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In response to last week’s international review of the UK – the Universal Periodic Review – at which the eyes of the world were fixed on the UK’s human rights record, 82 groups from across the country have released a joint statement calling on the UK Government to take action to better realise rights at home.

On 10 November, members of the UN Human Rights Council reviewed the UK’s human rights record and highlighted numerous concerns, shining a light on a wide range of areas where the UK Government is failing to meet its international legal obligations. 

Five of the key recommendations raised by the Human Rights Council were proposed by us in our submission before the review took place.

There was particular concern over the potential repeal of the Human Rights Act, the rights of children and young people, the rights of migrants and people seeking asylum, rising levels of hate crime, discrimination faced by Trans people, the protection of all women and girls, failure to bring rights into our domestic legislation, and soaring levels of poverty with specific mentions of access to food, adequate housing, and rising homelessness. 

Member states made various recommendations on how the UK could improve its human rights record. One indication of the state of economic, social and cultural rights in the UK was when Angola – a country where more than half the population live on less than £1.75 a day – urged the UK to adopt an emergency poverty strategy to protect its most vulnerable citizens from the cost-of-living crisis. This was covered by The Guardian who interviewed us for the story.

We have been working to promote engagement in such international processes from groups across the UK. In advance of the review last week, we held an online training session for groups to learn about getting involved in the process, including how it can be used in advocacy and campaigning. We have also coordinated this civil society response.

Civil society organisations across the UK are calling on the UK Government to:

  • accept the recommendations made during the Universal Periodic Review.
  • take action (including legal changes) to implement recommendations made during this, and previous reviews.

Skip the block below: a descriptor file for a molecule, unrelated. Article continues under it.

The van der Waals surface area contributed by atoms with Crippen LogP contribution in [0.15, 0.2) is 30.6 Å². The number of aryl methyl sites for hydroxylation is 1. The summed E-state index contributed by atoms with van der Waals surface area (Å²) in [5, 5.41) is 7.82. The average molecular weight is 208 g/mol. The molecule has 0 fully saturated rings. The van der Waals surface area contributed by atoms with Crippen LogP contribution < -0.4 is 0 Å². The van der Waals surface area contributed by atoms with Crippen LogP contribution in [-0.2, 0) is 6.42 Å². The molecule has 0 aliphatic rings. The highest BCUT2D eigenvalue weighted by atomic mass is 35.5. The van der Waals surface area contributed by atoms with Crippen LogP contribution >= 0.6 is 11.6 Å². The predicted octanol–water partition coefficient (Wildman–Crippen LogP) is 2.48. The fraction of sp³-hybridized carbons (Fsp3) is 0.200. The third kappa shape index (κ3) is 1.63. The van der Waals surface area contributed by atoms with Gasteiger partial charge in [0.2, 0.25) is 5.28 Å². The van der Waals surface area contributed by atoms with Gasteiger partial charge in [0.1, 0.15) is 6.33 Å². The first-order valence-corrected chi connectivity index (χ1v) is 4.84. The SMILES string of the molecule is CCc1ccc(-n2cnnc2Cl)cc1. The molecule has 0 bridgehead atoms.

• commit to an improved engagement with civil society and affected people (including particularly impacted groups highlighted above) during each phase of the review, including the implementation of recommendations.
  • adopt a National Human Rights Action Plan (NHRAP), which encompasses economic, social and cultural rights, building on the good practices demonstrated in Scotland, which would include consistent and meaningful dialogues with civil society to ensure wider protection of human rights.
  • establish a ‘National Mechanism for Reporting and Follow-up’ (NMRF) to coordinate the implementation of recommendations from the UPR and provide transparency on progress of this work.
  • reaffirm its commitment to human rights and its international obligations, in particular by scrapping current plans to undermine the Human Rights Act by replacing it with a Rights Removal Bill and confirming its commitment to implement the decisions of the European Court of Human Rights whether interim or final.

At the review the UK Government positioned itself as a world leader in human rights and in response to the various issues raised,  reaffirmed its commitment to upholding human rights on the global stage. 

Now it’s time to hold it to account, and make sure the rhetoric matches the reality.  

Read the full statement here

Image by Kimberlie Clinthorne-Wong